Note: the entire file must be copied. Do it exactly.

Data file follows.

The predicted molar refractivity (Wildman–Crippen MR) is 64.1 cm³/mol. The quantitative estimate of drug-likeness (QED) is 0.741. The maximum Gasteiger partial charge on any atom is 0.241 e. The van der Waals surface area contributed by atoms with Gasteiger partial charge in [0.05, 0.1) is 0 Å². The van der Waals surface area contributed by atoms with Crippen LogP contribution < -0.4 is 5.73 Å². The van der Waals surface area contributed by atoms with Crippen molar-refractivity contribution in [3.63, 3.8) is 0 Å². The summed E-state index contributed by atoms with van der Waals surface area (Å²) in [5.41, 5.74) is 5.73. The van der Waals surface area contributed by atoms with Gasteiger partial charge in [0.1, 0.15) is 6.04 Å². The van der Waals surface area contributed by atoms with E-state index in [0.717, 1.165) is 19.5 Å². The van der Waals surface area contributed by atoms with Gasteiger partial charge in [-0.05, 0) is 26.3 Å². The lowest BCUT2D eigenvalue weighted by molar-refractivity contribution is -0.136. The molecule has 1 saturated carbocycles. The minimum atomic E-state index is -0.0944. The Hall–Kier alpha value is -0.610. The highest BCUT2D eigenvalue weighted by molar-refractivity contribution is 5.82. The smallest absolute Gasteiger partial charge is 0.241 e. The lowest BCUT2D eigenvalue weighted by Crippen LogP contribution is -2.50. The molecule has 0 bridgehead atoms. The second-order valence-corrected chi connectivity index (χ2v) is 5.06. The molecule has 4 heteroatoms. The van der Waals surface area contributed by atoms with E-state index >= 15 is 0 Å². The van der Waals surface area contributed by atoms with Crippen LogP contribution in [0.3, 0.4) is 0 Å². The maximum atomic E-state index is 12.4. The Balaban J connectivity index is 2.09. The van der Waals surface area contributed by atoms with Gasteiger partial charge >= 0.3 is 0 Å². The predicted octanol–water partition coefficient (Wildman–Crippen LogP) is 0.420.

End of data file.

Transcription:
The predicted molar refractivity (Wildman–Crippen MR) is 64.1 cm³/mol. The quantitative estimate of drug-likeness (QED) is 0.741. The maximum Gasteiger partial charge on any atom is 0.241 e. The van der Waals surface area contributed by atoms with Gasteiger partial charge in [0.05, 0.1) is 0 Å². The van der Waals surface area contributed by atoms with Crippen LogP contribution < -0.4 is 5.73 Å². The van der Waals surface area contributed by atoms with Crippen molar-refractivity contribution in [3.63, 3.8) is 0 Å². The summed E-state index contributed by atoms with van der Waals surface area (Å²) in [5.41, 5.74) is 5.73. The van der Waals surface area contributed by atoms with Gasteiger partial charge in [0.1, 0.15) is 6.04 Å². The van der Waals surface area contributed by atoms with E-state index in [0.717, 1.165) is 19.5 Å². The van der Waals surface area contributed by atoms with Gasteiger partial charge in [-0.05, 0) is 26.3 Å². The lowest BCUT2D eigenvalue weighted by molar-refractivity contribution is -0.136. The molecule has 1 saturated carbocycles. The minimum atomic E-state index is -0.0944. The Hall–Kier alpha value is -0.610. The highest BCUT2D eigenvalue weighted by molar-refractivity contribution is 5.82. The smallest absolute Gasteiger partial charge is 0.241 e. The lowest BCUT2D eigenvalue weighted by Crippen LogP contribution is -2.50. The molecule has 0 bridgehead atoms. The second-order valence-corrected chi connectivity index (χ2v) is 5.06. The molecule has 4 heteroatoms. The van der Waals surface area contributed by atoms with E-state index >= 15 is 0 Å². The van der Waals surface area contributed by atoms with Crippen LogP contribution in [0.3, 0.4) is 0 Å². The maximum atomic E-state index is 12.4. The Balaban J connectivity index is 2.09. The van der Waals surface area contributed by atoms with Gasteiger partial charge >= 0.3 is 0 Å². The predicted octanol–water partition coefficient (Wildman–Crippen LogP) is 0.420.